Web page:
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These national zones do not extend into international waters.

At the equinoxes, the first place to see daylight would be the uninhabited Millennium Island in Kiribati, which is the easternmost land located west of the IDL.

Near the December solstice, the first places would be Antarctic research stations using New Zealand Time (UTC 13) during summer that experience midnight sun.

These include portions of the Republic of Kiribati, including Millennium Island in the Line Islands, as well as Samoa during the southern summer.

The first major cities to experience a new day are Auckland and Wellington, New Zealand (UTC 12; UTC 13 with daylight saving time).

The IDL must therefore be observed in conjunction with the Earth's time zones: on crossing it in either direction, the calendar date is adjusted by one day.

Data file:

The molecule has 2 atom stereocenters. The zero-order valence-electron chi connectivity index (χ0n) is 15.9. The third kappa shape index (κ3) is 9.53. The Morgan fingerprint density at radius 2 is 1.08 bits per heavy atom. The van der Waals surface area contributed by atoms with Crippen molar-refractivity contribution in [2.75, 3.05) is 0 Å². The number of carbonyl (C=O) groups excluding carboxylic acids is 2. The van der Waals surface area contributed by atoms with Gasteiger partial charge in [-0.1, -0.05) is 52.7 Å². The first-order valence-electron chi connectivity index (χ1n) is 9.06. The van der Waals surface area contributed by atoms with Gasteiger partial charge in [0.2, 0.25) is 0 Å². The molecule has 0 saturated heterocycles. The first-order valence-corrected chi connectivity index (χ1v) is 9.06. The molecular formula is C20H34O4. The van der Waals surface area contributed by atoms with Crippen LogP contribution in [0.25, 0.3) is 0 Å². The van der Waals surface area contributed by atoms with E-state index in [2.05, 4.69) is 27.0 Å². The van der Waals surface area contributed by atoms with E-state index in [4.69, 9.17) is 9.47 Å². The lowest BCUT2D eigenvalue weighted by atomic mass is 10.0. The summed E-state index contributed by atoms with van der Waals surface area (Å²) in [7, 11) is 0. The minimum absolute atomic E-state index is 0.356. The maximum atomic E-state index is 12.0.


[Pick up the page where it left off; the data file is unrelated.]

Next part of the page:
For the two hours between and UTC each day, three different calendar dates are observed at the same time in different places on Earth.

All nations unilaterally determine their standard time zones, applicable only on land and adjacent territorial waters.

This date line can be called de facto since it is not based on international law, but on national laws.

During the second hour (UTC –) one of the calendar dates is limited to an uninhabited maritime time zone twelve hours behind UTC (UTC−12).

According to the clock, the first areas to experience a new day and a New Year are islands that use UTC 14.

Night and day is illustrative only; daylight hours depend on latitude and time of year.) The IDL is roughly based on the meridian of 180° longitude, roughly down the middle of the Pacific Ocean, and halfway around the world from the Greenwich meridian.

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